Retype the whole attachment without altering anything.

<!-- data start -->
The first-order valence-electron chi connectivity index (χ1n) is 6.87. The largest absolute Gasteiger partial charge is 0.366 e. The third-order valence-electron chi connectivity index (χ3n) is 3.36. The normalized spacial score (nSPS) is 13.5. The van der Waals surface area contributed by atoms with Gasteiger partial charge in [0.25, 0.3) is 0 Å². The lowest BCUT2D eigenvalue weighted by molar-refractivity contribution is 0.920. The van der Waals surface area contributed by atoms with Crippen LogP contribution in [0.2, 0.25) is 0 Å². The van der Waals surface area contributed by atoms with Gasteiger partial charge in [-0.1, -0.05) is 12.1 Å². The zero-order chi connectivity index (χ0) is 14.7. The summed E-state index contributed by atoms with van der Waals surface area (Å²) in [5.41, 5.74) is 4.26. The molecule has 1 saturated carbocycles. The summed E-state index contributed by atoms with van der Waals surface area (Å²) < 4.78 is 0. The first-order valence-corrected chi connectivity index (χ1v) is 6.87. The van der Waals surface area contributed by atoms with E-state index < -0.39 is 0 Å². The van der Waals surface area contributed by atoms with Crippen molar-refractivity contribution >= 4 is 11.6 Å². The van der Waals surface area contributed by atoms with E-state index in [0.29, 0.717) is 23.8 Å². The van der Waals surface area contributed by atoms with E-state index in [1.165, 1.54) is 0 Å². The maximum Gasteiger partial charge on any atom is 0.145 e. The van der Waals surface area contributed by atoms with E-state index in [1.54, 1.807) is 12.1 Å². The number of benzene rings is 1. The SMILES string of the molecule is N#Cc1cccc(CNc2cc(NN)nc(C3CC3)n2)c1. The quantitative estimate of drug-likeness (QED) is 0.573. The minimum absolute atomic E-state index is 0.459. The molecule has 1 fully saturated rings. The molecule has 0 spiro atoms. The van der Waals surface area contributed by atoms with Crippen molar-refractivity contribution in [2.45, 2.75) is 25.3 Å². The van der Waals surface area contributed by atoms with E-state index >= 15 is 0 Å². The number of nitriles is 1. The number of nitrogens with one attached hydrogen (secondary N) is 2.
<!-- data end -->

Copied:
The first-order valence-electron chi connectivity index (χ1n) is 6.87. The largest absolute Gasteiger partial charge is 0.366 e. The third-order valence-electron chi connectivity index (χ3n) is 3.36. The normalized spacial score (nSPS) is 13.5. The van der Waals surface area contributed by atoms with Gasteiger partial charge in [0.25, 0.3) is 0 Å². The lowest BCUT2D eigenvalue weighted by molar-refractivity contribution is 0.920. The van der Waals surface area contributed by atoms with Crippen LogP contribution in [0.2, 0.25) is 0 Å². The van der Waals surface area contributed by atoms with Gasteiger partial charge in [-0.1, -0.05) is 12.1 Å². The zero-order chi connectivity index (χ0) is 14.7. The summed E-state index contributed by atoms with van der Waals surface area (Å²) in [5.41, 5.74) is 4.26. The molecule has 1 saturated carbocycles. The summed E-state index contributed by atoms with van der Waals surface area (Å²) < 4.78 is 0. The first-order valence-corrected chi connectivity index (χ1v) is 6.87. The van der Waals surface area contributed by atoms with E-state index < -0.39 is 0 Å². The van der Waals surface area contributed by atoms with Crippen molar-refractivity contribution >= 4 is 11.6 Å². The van der Waals surface area contributed by atoms with E-state index in [0.29, 0.717) is 23.8 Å². The van der Waals surface area contributed by atoms with E-state index in [1.165, 1.54) is 0 Å². The maximum Gasteiger partial charge on any atom is 0.145 e. The van der Waals surface area contributed by atoms with E-state index in [1.54, 1.807) is 12.1 Å². The number of benzene rings is 1. The SMILES string of the molecule is N#Cc1cccc(CNc2cc(NN)nc(C3CC3)n2)c1. The quantitative estimate of drug-likeness (QED) is 0.573. The minimum absolute atomic E-state index is 0.459. The molecule has 1 fully saturated rings. The molecule has 0 spiro atoms. The van der Waals surface area contributed by atoms with Crippen molar-refractivity contribution in [2.45, 2.75) is 25.3 Å². The van der Waals surface area contributed by atoms with E-state index >= 15 is 0 Å². The number of nitriles is 1. The number of nitrogens with one attached hydrogen (secondary N) is 2.